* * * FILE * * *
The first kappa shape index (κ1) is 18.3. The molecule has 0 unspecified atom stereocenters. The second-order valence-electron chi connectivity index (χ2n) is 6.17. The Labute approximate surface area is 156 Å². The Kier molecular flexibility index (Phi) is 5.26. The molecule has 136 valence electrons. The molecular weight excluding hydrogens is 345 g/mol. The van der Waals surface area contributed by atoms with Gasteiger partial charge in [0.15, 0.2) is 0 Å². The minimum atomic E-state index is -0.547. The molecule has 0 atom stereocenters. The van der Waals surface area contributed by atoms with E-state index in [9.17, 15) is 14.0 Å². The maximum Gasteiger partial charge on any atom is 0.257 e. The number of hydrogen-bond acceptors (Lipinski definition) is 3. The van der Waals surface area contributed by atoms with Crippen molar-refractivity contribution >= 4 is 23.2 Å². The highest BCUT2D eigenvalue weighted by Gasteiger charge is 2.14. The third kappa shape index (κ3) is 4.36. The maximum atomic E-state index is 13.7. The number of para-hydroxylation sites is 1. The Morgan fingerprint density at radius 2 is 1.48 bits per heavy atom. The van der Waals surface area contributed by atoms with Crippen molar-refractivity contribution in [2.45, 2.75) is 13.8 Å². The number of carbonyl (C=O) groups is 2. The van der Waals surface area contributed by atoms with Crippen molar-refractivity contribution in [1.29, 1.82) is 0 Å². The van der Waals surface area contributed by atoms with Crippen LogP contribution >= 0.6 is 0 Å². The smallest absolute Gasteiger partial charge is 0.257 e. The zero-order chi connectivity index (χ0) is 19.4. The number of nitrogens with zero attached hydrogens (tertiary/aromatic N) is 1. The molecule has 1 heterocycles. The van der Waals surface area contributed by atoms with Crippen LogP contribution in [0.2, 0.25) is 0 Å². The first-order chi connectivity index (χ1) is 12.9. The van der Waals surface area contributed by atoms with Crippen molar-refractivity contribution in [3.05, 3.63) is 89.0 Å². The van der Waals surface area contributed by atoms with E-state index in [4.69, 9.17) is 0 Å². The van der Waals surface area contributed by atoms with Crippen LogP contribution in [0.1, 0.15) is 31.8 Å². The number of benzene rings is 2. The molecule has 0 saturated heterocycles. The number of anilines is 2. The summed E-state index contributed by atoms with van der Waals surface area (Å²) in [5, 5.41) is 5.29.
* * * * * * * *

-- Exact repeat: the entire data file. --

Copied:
The first kappa shape index (κ1) is 18.3. The molecule has 0 unspecified atom stereocenters. The second-order valence-electron chi connectivity index (χ2n) is 6.17. The Labute approximate surface area is 156 Å². The Kier molecular flexibility index (Phi) is 5.26. The molecule has 136 valence electrons. The molecular weight excluding hydrogens is 345 g/mol. The van der Waals surface area contributed by atoms with Gasteiger partial charge in [0.15, 0.2) is 0 Å². The minimum atomic E-state index is -0.547. The molecule has 0 atom stereocenters. The van der Waals surface area contributed by atoms with E-state index in [9.17, 15) is 14.0 Å². The maximum Gasteiger partial charge on any atom is 0.257 e. The number of hydrogen-bond acceptors (Lipinski definition) is 3. The van der Waals surface area contributed by atoms with Crippen molar-refractivity contribution >= 4 is 23.2 Å². The highest BCUT2D eigenvalue weighted by Gasteiger charge is 2.14. The third kappa shape index (κ3) is 4.36. The maximum atomic E-state index is 13.7. The number of para-hydroxylation sites is 1. The Morgan fingerprint density at radius 2 is 1.48 bits per heavy atom. The van der Waals surface area contributed by atoms with Crippen molar-refractivity contribution in [2.45, 2.75) is 13.8 Å². The number of carbonyl (C=O) groups is 2. The van der Waals surface area contributed by atoms with Crippen molar-refractivity contribution in [1.29, 1.82) is 0 Å². The van der Waals surface area contributed by atoms with Crippen LogP contribution >= 0.6 is 0 Å². The smallest absolute Gasteiger partial charge is 0.257 e. The zero-order chi connectivity index (χ0) is 19.4. The number of nitrogens with zero attached hydrogens (tertiary/aromatic N) is 1. The molecule has 1 heterocycles. The van der Waals surface area contributed by atoms with Crippen LogP contribution in [0.2, 0.25) is 0 Å². The first-order chi connectivity index (χ1) is 12.9. The van der Waals surface area contributed by atoms with Crippen molar-refractivity contribution in [3.05, 3.63) is 89.0 Å². The van der Waals surface area contributed by atoms with E-state index in [4.69, 9.17) is 0 Å². The van der Waals surface area contributed by atoms with Crippen LogP contribution in [0.1, 0.15) is 31.8 Å². The number of benzene rings is 2. The molecule has 0 saturated heterocycles. The number of anilines is 2. The summed E-state index contributed by atoms with van der Waals surface area (Å²) in [5, 5.41) is 5.29.